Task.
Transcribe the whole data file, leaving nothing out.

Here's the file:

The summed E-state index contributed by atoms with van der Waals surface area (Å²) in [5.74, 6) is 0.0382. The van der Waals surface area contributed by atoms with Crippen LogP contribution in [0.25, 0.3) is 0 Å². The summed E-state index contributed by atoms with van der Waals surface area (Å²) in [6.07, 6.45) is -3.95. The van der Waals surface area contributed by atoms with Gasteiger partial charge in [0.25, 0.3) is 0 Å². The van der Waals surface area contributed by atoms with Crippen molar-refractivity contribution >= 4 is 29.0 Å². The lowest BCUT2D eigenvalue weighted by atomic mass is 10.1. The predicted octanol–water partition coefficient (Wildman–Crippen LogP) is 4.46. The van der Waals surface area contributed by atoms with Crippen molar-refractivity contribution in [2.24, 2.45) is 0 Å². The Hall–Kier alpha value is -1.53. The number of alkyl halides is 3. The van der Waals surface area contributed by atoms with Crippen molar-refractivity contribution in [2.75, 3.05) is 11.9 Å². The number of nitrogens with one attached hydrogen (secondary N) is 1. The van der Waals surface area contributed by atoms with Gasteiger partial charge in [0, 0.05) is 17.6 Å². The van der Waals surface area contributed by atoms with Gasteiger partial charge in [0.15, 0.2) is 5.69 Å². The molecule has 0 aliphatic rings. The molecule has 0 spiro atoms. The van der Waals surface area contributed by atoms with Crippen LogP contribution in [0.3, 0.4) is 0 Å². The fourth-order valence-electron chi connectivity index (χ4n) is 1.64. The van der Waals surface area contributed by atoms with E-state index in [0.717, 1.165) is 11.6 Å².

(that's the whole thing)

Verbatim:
The summed E-state index contributed by atoms with van der Waals surface area (Å²) in [5.74, 6) is 0.0382. The van der Waals surface area contributed by atoms with Crippen LogP contribution in [0.25, 0.3) is 0 Å². The summed E-state index contributed by atoms with van der Waals surface area (Å²) in [6.07, 6.45) is -3.95. The van der Waals surface area contributed by atoms with Gasteiger partial charge in [0.25, 0.3) is 0 Å². The van der Waals surface area contributed by atoms with Crippen molar-refractivity contribution >= 4 is 29.0 Å². The lowest BCUT2D eigenvalue weighted by atomic mass is 10.1. The predicted octanol–water partition coefficient (Wildman–Crippen LogP) is 4.46. The van der Waals surface area contributed by atoms with Crippen molar-refractivity contribution in [2.24, 2.45) is 0 Å². The Hall–Kier alpha value is -1.53. The number of alkyl halides is 3. The van der Waals surface area contributed by atoms with Crippen molar-refractivity contribution in [2.75, 3.05) is 11.9 Å². The number of nitrogens with one attached hydrogen (secondary N) is 1. The van der Waals surface area contributed by atoms with Gasteiger partial charge in [0, 0.05) is 17.6 Å². The van der Waals surface area contributed by atoms with Gasteiger partial charge in [0.15, 0.2) is 5.69 Å². The molecule has 0 aliphatic rings. The molecule has 0 spiro atoms. The van der Waals surface area contributed by atoms with Crippen LogP contribution in [0.3, 0.4) is 0 Å². The fourth-order valence-electron chi connectivity index (χ4n) is 1.64. The van der Waals surface area contributed by atoms with E-state index in [0.717, 1.165) is 11.6 Å².